My colleague Anmol has already previewed India’s World Cup chances, so I will keep my analysis brief. I am inclined to be a touch more pessimistic when it comes to India’s chances. Anmol correctly points out that India are the reigning champions, and more controversially asserts that, the Aussies aside, they have the best record in the World Cup. Even if we take that statement as fact, there are qualifications to be attached: around 90% of all major tournaments are played in the sub-continent, in conditions India thrive in. The second thing to point out, which Anmol articulates particularly well in his longer piece, is that for all the batting talent in India’s line-up, the bowling is appalling. Ashwin aside, none of the Indian bowlers would make it into another top team’s bowling unit on current form. Taking ten wickets is a monumental effort for this Indian squad. Getting to the final would be a big achievement here for India. To retain the trophy would be quite astounding.
Another unknown. Pakistan are perhaps the least consistent of the big nations. Having steamrolled Australia in the UAE, they barely turned up against New Zealand – a worrying sign given the conditions that await in the World Cup.
The biggest problem Pakistan have is a lack of experience. Misbah Ul-Haq, Shahid Afridi and Younis Khan will need to perform brilliantly in order to afford the younger players some time to grow into the tournament. Saeed Ajmal (finally) being pulled up for throwing the ball rather than bowling it has seen Pakistan lose its biggest threat. He has been the number one spinner, if not bowler, in world cricket in recent times, so to lose a man of his calibre before this event is a huge cause for concern.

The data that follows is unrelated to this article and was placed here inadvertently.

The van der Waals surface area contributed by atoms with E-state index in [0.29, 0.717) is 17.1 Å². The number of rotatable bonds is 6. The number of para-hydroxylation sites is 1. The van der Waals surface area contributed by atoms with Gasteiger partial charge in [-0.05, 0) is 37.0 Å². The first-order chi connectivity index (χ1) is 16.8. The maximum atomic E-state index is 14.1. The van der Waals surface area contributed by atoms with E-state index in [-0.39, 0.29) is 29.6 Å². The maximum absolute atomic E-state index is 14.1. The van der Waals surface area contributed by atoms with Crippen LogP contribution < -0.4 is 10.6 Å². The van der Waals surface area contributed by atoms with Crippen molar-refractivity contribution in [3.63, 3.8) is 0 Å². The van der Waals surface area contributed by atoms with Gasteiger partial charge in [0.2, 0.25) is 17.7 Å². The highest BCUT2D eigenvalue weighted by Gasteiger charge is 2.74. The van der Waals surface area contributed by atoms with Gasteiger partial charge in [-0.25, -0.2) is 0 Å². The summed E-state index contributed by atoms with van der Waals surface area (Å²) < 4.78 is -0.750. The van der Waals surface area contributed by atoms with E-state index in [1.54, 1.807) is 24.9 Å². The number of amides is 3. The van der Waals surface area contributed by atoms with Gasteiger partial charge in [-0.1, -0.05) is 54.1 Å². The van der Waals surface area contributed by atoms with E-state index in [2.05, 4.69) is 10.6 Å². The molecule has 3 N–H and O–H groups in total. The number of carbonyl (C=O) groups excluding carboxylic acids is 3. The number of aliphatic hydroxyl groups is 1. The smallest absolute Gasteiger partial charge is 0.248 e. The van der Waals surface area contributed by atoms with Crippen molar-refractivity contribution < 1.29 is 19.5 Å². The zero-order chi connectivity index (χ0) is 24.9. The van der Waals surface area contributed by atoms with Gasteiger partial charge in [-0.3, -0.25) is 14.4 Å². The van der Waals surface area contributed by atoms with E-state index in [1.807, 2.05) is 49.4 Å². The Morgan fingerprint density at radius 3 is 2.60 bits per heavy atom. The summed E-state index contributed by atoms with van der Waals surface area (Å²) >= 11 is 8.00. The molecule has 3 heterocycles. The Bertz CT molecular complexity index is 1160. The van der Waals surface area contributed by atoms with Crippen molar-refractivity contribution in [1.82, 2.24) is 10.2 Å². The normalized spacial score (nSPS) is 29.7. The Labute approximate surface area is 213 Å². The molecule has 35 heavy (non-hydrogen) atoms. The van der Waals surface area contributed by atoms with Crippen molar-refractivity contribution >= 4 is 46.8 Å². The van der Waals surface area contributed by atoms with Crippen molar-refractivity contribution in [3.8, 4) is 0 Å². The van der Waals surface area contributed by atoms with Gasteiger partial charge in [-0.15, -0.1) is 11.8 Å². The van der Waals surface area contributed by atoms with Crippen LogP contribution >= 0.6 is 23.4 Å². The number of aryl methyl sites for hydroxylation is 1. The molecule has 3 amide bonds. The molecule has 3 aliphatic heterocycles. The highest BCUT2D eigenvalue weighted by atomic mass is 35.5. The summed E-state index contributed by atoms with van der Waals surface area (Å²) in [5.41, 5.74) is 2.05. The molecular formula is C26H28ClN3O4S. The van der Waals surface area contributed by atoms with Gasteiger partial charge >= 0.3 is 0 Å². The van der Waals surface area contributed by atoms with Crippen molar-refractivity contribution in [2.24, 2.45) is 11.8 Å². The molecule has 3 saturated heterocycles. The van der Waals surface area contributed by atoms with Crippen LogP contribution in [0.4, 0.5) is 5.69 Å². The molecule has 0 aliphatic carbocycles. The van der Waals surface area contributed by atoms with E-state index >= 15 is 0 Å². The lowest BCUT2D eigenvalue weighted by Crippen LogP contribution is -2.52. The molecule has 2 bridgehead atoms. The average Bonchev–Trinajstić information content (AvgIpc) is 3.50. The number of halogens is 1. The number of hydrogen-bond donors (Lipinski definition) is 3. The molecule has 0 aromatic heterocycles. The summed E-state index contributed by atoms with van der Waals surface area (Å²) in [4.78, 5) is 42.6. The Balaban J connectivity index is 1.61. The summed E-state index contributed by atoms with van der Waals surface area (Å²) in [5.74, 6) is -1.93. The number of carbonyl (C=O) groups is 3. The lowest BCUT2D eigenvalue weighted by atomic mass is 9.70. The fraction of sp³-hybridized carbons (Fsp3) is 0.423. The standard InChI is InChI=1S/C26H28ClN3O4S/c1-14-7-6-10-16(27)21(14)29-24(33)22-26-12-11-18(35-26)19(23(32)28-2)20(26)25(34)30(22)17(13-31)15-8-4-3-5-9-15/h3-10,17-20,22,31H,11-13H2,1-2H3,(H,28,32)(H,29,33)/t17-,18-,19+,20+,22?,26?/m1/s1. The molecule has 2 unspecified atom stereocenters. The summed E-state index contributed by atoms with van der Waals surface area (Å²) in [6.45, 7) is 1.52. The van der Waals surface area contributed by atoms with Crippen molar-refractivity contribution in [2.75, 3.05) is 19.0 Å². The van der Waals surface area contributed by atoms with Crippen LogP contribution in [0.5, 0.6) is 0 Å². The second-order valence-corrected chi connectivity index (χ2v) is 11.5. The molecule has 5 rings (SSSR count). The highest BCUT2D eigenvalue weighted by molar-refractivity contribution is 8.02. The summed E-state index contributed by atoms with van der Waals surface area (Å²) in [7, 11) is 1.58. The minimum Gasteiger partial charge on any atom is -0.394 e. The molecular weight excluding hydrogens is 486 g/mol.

There are exciting talents in this squad, no doubt. Mohammad Irfan is over seven feet tall – in these conditions, that can cause immense problems for batsmen should he get his length right. Umar Akmal has, in the past, produced incredible innings and is capable of winning matches in the unlikeliest of circumstances, whilst Afridi (‘boom boom’) raises people to their feet whenever he is thrown the ball or walks to the crease.
Pakistan are to cricket what France are to rugby. Which Pakistan will turn up this time?
“Turbulent” is how Rahul Dravid describes West Indies cricket. If you are looking for political turbulence in a cricketing context, look no further than the Windies. There was uproar when the West Indies Cricket Board announced the squad for the World Cup. Two of their most seasoned pros, Dwayne Bravo and Kieron Pollard, were left unselected, whilst their most effective player, mystery finger-spinner Sunil Narine, has told the administration he is unavailable, saying he needs more time to work on his action.